The Fuels Quality Directive (FQD, 2009/30/EC) requires suppliers to reduce as gradually as possible the lifecycle greenhouse gas ‘intensity’ of transport fuel by 6% by 31st December 2020 compared with a 2010 baseline. The 6% reduction can be achieved through the use of biofuels, renewable electricity and a reduction in the flaring and venting of gases at the extraction stage of fossil fuel feedstocks. On 11th September, 2012, the Department for Transport announced they planned to transpose the FQD into UK law with the first reporting year 2013-2014.
On 17th October 2012, the European Commission published proposals to amend both the RED and FQD to start the transition to biofuels that deliver substantial GHG saving when estimated indirect land-use change emission are also included.
Advanced biofuels is the generic term used to describe biofuels produced from non-food feedstocks. A number of processes are under development, including ethanol production from straw and wood, and diesel production from wood using gasification and the Fischer-Tropsch process or developments of that process. The F-T process can also be used to convert natural gas (Gas to Liquids or GTL), low value refinery residues or coal into a high quality blending component for diesel. The process has been used in South Africa for some years. More recently, a GTL plant have been constructed in Malaysia and a larger plant in Qatar.
The processes to make advanced biofuels are predicted to give better quality fuels or extend the range of biomass that can be processed. Because of their characteristics and the ability to blend them with conventional petrol and diesel without unwanted side-effects, advanced biofuels are unlikely to be constrained by the limit on the bio-content of fuels for the quality/performance reasons outlined above.
View the UKPIA Briefing paper on Biofuels in the UK.
Hydrogen (chemical formula H2) is the lightest and most abundant element in the universe. It is not an energy source in its own right, merely an energy carrier rather like electricity. Nonetheless, since it combines easily with other elements - water is a common example - hydrogen is usually found as a part of other compounds, including fossil fuels and plant material.
Hydrogen as a future fuel is the focus of a great deal of attention and research, since the only product of combustion is water vapour when used in an internal combustion engine or fuel cell. It thus has attractions in terms of reducing vehicle emissions and CO2. However, a great deal of energy is required to produce a pure hydrogen stream separate from the other compounds to which it is usually attached, so in order to reduce CO2 emissions on a 'wells to wheels' basis the energy consumed in producing hydrogen needs to come from a low carbon source.
Hydrogen can be separated using a variety of energy resources - fossil fuels, such as coal and natural gas, renewables such as biomass, and renewable energy technologies, including solar, wind, geothermal, and hydroelectric, or nuclear power.
The most common process used to extract hydrogen is steam reforming of natural gas. Equally, hydrogen could be extracted from gasification of biomass, followed by reforming or on-board vehicle reforming of petrol or diesel.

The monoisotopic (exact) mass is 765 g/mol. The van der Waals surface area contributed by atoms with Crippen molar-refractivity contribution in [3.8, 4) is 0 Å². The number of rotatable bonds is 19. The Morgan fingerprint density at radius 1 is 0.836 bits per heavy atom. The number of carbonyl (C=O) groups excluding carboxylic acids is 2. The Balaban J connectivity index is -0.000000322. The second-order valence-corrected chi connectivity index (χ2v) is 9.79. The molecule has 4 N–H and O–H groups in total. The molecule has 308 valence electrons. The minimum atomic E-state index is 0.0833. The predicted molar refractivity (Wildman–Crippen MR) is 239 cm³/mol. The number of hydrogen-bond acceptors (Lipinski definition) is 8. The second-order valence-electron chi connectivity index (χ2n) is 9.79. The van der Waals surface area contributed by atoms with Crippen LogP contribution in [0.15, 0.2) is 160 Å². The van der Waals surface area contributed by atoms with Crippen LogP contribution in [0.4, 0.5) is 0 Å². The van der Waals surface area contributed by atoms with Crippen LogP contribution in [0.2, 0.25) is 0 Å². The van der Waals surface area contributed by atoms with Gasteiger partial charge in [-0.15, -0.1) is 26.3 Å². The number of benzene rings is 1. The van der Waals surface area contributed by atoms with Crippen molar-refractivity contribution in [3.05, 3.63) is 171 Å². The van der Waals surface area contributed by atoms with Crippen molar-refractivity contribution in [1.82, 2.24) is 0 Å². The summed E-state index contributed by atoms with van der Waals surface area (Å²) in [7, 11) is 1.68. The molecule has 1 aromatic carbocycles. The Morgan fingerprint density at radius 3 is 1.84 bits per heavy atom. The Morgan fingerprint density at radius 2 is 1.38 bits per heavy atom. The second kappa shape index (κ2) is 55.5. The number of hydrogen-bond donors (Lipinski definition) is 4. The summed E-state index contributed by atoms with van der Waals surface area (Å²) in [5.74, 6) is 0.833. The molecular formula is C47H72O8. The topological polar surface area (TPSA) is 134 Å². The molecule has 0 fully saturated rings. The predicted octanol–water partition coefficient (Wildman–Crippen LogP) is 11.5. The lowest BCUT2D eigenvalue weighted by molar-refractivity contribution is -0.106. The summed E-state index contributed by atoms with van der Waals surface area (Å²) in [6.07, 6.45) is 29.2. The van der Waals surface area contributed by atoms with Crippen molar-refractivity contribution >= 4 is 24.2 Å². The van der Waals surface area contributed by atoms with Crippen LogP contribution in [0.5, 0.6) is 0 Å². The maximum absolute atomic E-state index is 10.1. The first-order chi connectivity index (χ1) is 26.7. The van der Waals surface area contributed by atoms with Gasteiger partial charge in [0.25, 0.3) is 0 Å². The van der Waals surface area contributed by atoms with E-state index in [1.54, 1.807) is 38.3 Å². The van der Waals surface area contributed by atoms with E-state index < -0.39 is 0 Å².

Although hydrogen can be used in a suitably modified internal combustion engine, most research is focused on their use in fuel cells. The use of hydrogen in fuel cells has the potential to replace the conventional internal combustion engine in vehicles or indeed in other IC power applications. Currently a number of prototype vehicles, including buses, cars and motor bikes have reached the demonstration stage.
How a fuel cell works
A fuel cell is a device that uses hydrogen (or a hydrogen-rich fuel) and oxygen to create an electric current.
Most fuel cells currently under development are of the proton exchange membrane type, converting chemical energy in the fuel into an electric current, used to power an electric motor.
The principle is not unlike a battery in reverse but in this case the hydrogen and oxygen are fed to opposite poles, combining to form water in a process that releases electrons thus generating a current.
power produced by a fuel cell depends on several factors, including fuel cell type, cell size, the temperature at which it operates, and the pressure at which the gases are supplied to the cell.
A single fuel cell produces enough electricity for only the smallest applications. To provide the power needed for most applications, individual fuel cells are combined in series into a fuel cell “stack”. A typical fuel cell stack may consist of hundreds of fuel cells.
The potential benefits of fuel cells are significant but many challenges, both technical and cost related, must be overcome first. One of the major challenges, aside from extraction, is storage and distribution of hydrogen. Stored in a liquid form, it has to be kept very cool - below minus 200°C - or under high very high pressure as a gas. Alternatives being researched include storing hydrogen in a solid form as a hydride. Either way on-board storage will take up space and add weight to the vehicle whilst large scale distribution would require a completely new infrastructure to replace that presently dedicated to petrol and diesel. Above all, for fuel cells to be successful, the technology has to gain acceptance from consumers both in terms of reliability and ease of use, as well as cost.
For this reason, fuel cell vehicles are unlikely to be widely available on a commercial scale within the next twenty years, although vehicles operating from fixed depots such as buses or delivery vehicles may be the first to develop.